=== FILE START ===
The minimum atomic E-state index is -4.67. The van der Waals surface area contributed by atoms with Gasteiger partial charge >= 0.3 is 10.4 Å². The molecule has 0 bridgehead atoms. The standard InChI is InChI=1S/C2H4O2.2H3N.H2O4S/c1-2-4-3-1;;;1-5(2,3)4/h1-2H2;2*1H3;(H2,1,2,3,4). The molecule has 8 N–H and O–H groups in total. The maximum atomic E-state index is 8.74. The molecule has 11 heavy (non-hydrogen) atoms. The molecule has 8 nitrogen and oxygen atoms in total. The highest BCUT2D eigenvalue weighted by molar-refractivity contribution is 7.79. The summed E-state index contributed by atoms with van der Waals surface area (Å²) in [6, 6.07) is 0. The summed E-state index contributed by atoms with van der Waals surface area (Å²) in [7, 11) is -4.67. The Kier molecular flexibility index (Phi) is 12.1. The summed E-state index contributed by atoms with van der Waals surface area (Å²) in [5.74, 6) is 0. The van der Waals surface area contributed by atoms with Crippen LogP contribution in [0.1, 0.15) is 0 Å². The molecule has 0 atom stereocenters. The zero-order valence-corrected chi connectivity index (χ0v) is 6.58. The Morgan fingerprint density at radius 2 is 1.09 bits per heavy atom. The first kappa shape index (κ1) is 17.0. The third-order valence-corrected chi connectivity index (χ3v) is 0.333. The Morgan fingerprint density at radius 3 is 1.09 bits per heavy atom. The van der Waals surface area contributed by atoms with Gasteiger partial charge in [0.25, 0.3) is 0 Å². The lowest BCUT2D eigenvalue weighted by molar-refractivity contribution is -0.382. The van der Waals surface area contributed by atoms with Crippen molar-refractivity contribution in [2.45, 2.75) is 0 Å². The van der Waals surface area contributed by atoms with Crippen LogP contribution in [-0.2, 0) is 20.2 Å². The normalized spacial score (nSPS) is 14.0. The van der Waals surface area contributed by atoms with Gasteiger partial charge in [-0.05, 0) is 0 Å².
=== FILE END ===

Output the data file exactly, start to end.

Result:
The minimum atomic E-state index is -4.67. The van der Waals surface area contributed by atoms with Gasteiger partial charge >= 0.3 is 10.4 Å². The molecule has 0 bridgehead atoms. The standard InChI is InChI=1S/C2H4O2.2H3N.H2O4S/c1-2-4-3-1;;;1-5(2,3)4/h1-2H2;2*1H3;(H2,1,2,3,4). The molecule has 8 N–H and O–H groups in total. The maximum atomic E-state index is 8.74. The molecule has 11 heavy (non-hydrogen) atoms. The molecule has 8 nitrogen and oxygen atoms in total. The highest BCUT2D eigenvalue weighted by molar-refractivity contribution is 7.79. The summed E-state index contributed by atoms with van der Waals surface area (Å²) in [6, 6.07) is 0. The summed E-state index contributed by atoms with van der Waals surface area (Å²) in [7, 11) is -4.67. The Kier molecular flexibility index (Phi) is 12.1. The summed E-state index contributed by atoms with van der Waals surface area (Å²) in [5.74, 6) is 0. The van der Waals surface area contributed by atoms with Crippen LogP contribution in [0.1, 0.15) is 0 Å². The molecule has 0 atom stereocenters. The zero-order valence-corrected chi connectivity index (χ0v) is 6.58. The Morgan fingerprint density at radius 2 is 1.09 bits per heavy atom. The first kappa shape index (κ1) is 17.0. The third-order valence-corrected chi connectivity index (χ3v) is 0.333. The Morgan fingerprint density at radius 3 is 1.09 bits per heavy atom. The van der Waals surface area contributed by atoms with Gasteiger partial charge in [0.25, 0.3) is 0 Å². The lowest BCUT2D eigenvalue weighted by molar-refractivity contribution is -0.382. The van der Waals surface area contributed by atoms with Crippen molar-refractivity contribution in [2.45, 2.75) is 0 Å². The van der Waals surface area contributed by atoms with Crippen LogP contribution in [-0.2, 0) is 20.2 Å². The normalized spacial score (nSPS) is 14.0. The van der Waals surface area contributed by atoms with Gasteiger partial charge in [-0.05, 0) is 0 Å².